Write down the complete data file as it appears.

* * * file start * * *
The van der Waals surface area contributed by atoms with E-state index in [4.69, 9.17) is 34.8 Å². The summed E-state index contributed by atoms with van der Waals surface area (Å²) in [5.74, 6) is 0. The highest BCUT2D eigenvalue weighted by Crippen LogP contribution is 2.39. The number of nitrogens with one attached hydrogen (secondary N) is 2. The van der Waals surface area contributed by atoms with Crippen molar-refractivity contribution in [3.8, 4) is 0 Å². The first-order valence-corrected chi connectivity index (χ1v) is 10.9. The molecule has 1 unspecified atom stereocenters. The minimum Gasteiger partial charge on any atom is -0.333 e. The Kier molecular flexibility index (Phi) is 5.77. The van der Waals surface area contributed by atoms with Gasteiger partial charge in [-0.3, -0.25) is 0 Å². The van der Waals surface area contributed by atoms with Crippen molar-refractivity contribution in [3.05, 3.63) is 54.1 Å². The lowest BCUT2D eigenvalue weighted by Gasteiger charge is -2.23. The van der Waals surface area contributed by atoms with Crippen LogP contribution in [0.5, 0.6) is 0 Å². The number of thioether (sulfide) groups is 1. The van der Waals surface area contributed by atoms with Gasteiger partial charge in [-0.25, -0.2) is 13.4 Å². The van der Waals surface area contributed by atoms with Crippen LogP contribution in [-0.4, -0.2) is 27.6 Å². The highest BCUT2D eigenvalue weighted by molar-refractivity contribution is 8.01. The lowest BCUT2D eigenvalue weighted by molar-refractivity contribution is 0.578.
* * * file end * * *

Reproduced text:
The van der Waals surface area contributed by atoms with E-state index in [4.69, 9.17) is 34.8 Å². The summed E-state index contributed by atoms with van der Waals surface area (Å²) in [5.74, 6) is 0. The highest BCUT2D eigenvalue weighted by Crippen LogP contribution is 2.39. The number of nitrogens with one attached hydrogen (secondary N) is 2. The van der Waals surface area contributed by atoms with Crippen molar-refractivity contribution in [3.8, 4) is 0 Å². The first-order valence-corrected chi connectivity index (χ1v) is 10.9. The molecule has 1 unspecified atom stereocenters. The minimum Gasteiger partial charge on any atom is -0.333 e. The Kier molecular flexibility index (Phi) is 5.77. The van der Waals surface area contributed by atoms with Gasteiger partial charge in [-0.3, -0.25) is 0 Å². The van der Waals surface area contributed by atoms with Crippen molar-refractivity contribution in [3.05, 3.63) is 54.1 Å². The lowest BCUT2D eigenvalue weighted by Gasteiger charge is -2.23. The van der Waals surface area contributed by atoms with Crippen LogP contribution in [0.5, 0.6) is 0 Å². The number of thioether (sulfide) groups is 1. The van der Waals surface area contributed by atoms with Gasteiger partial charge in [-0.25, -0.2) is 13.4 Å². The van der Waals surface area contributed by atoms with Crippen LogP contribution in [-0.4, -0.2) is 27.6 Å². The highest BCUT2D eigenvalue weighted by molar-refractivity contribution is 8.01. The lowest BCUT2D eigenvalue weighted by molar-refractivity contribution is 0.578.